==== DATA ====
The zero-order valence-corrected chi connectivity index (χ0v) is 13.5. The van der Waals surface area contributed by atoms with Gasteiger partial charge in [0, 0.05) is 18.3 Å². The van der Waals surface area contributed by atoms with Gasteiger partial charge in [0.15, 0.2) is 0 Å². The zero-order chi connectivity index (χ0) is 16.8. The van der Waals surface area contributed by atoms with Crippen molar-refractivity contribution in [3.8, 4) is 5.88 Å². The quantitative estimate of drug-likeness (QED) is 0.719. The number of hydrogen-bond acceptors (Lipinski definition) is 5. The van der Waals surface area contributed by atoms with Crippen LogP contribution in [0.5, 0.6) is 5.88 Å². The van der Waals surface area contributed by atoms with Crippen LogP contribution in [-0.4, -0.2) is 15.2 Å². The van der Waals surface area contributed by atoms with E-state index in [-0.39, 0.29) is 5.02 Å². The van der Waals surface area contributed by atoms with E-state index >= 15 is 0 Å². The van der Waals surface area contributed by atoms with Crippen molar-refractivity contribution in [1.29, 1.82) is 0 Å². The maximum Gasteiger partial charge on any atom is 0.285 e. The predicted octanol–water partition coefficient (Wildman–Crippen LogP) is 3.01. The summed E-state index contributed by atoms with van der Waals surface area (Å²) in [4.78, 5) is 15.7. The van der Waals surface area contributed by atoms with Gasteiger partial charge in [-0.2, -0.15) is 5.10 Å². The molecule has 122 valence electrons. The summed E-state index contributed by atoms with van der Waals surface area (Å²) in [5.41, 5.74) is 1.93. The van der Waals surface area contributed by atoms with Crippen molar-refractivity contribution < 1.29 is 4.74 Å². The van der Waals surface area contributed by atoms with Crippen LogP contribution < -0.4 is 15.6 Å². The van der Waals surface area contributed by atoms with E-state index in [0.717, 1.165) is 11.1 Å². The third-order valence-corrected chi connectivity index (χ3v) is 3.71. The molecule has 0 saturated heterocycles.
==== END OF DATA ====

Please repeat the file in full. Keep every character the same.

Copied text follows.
The zero-order valence-corrected chi connectivity index (χ0v) is 13.5. The van der Waals surface area contributed by atoms with Gasteiger partial charge in [0, 0.05) is 18.3 Å². The van der Waals surface area contributed by atoms with Gasteiger partial charge in [0.15, 0.2) is 0 Å². The zero-order chi connectivity index (χ0) is 16.8. The van der Waals surface area contributed by atoms with Crippen molar-refractivity contribution in [3.8, 4) is 5.88 Å². The quantitative estimate of drug-likeness (QED) is 0.719. The number of hydrogen-bond acceptors (Lipinski definition) is 5. The van der Waals surface area contributed by atoms with Crippen LogP contribution in [0.5, 0.6) is 5.88 Å². The van der Waals surface area contributed by atoms with Crippen LogP contribution in [-0.4, -0.2) is 15.2 Å². The van der Waals surface area contributed by atoms with E-state index in [-0.39, 0.29) is 5.02 Å². The van der Waals surface area contributed by atoms with E-state index >= 15 is 0 Å². The van der Waals surface area contributed by atoms with Crippen molar-refractivity contribution in [1.29, 1.82) is 0 Å². The maximum Gasteiger partial charge on any atom is 0.285 e. The predicted octanol–water partition coefficient (Wildman–Crippen LogP) is 3.01. The summed E-state index contributed by atoms with van der Waals surface area (Å²) in [4.78, 5) is 15.7. The van der Waals surface area contributed by atoms with Gasteiger partial charge in [-0.2, -0.15) is 5.10 Å². The molecule has 122 valence electrons. The summed E-state index contributed by atoms with van der Waals surface area (Å²) in [5.41, 5.74) is 1.93. The van der Waals surface area contributed by atoms with Crippen molar-refractivity contribution < 1.29 is 4.74 Å². The van der Waals surface area contributed by atoms with Crippen LogP contribution < -0.4 is 15.6 Å². The van der Waals surface area contributed by atoms with E-state index in [0.717, 1.165) is 11.1 Å². The third-order valence-corrected chi connectivity index (χ3v) is 3.71. The molecule has 0 saturated heterocycles.